skeptics

Ark Encounter: RNS creationist park coverage is way ahead of the Times

Ark Encounter: RNS creationist park coverage is way ahead of the Times

"The Ark Encounter: Where All the Yahoos in Kentucky Love It and All the Smart People Elsewhere Are Against It."

No, no, that isn’t really the title of the new creationist theme park. It's the reaction of a fellow GetReligionista after reading yesterday's article by the Religion News Service.

I can see where my colleague gets that from the way RNS covered the opening of the park, where Ken Ham, founder of Answers in Genesis, has built a full-size replica of the biblical barge. But despite a few flaws, I still like the story -- especially compared with some of the competition.

The RNS piece is a luxuriant 1,500 words, enough to cover several facets.  And it gives us an expansive, non-cynical description:

The park’s centerpiece features three decks of exhibits explaining Answers in Genesis’ views of the biblical flood account and life-size figures depicting what life on the ark might have been like for Noah and his family — an extravaganza Ham described as "beyond Hollywood."
The park also features a two-story restaurant, aerial zipline cables and the Ararat Ridge Zoo with goats, ponies, emus and more animals. The next phase of park construction likely will include a walled city "that takes you back to Noah’s day" with shops, restaurants and street performers that visitors will walk through as they approach the ark, said Michael Zovath, chief action officer for Answers in Genesis and project director for the Ark Encounter.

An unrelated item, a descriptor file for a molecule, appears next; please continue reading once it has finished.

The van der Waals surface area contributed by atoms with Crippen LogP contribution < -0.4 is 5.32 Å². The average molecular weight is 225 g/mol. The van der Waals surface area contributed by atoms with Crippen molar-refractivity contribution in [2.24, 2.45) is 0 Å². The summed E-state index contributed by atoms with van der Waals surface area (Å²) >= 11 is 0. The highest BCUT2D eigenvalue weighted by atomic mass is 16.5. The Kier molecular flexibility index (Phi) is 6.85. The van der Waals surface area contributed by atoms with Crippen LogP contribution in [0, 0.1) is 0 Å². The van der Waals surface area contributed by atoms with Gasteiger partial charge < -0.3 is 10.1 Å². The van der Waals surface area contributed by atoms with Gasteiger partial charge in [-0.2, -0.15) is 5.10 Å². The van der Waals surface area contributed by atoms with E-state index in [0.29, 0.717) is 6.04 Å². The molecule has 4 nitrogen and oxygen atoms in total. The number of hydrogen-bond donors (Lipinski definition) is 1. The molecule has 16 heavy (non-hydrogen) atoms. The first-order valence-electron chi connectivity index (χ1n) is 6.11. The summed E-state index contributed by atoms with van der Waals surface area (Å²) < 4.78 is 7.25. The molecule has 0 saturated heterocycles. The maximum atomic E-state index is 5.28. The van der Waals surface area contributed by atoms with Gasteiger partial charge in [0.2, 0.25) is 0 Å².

But the Ark Encounter is "not just for entertainment," said Ham, president and CEO of Answers in Genesis.
It’s to "proclaim God’s word and the gospel," he said. It’s meant to show — in keeping with Answers in Genesis’ ministry, focused on issues such as creation, evolution, science and the age of the Earth — that the biblical flood account is historic and the Bible is true in regard to history and science.

But the RNS piece goes beyond p.r. It recounts the "rough waters" -- criticism by "freethinkers," legal tussles over tax breaks, disagreement from Christians who don’t read the Bible as literally as Ham & Company.

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Skeptical about the NYT's Mormon skeptic piece

We joke about having guilt files here at GetReligion — folders full of stories that we’d like to look at and analyze but don’t get around to for one reason or another. I have one from May of last year headlined “Mormons struggling with doubt turn to online support groups.” I thought it such an intriguing topic and one handled well by focusing on a particular expression of doubt in a single religious community.

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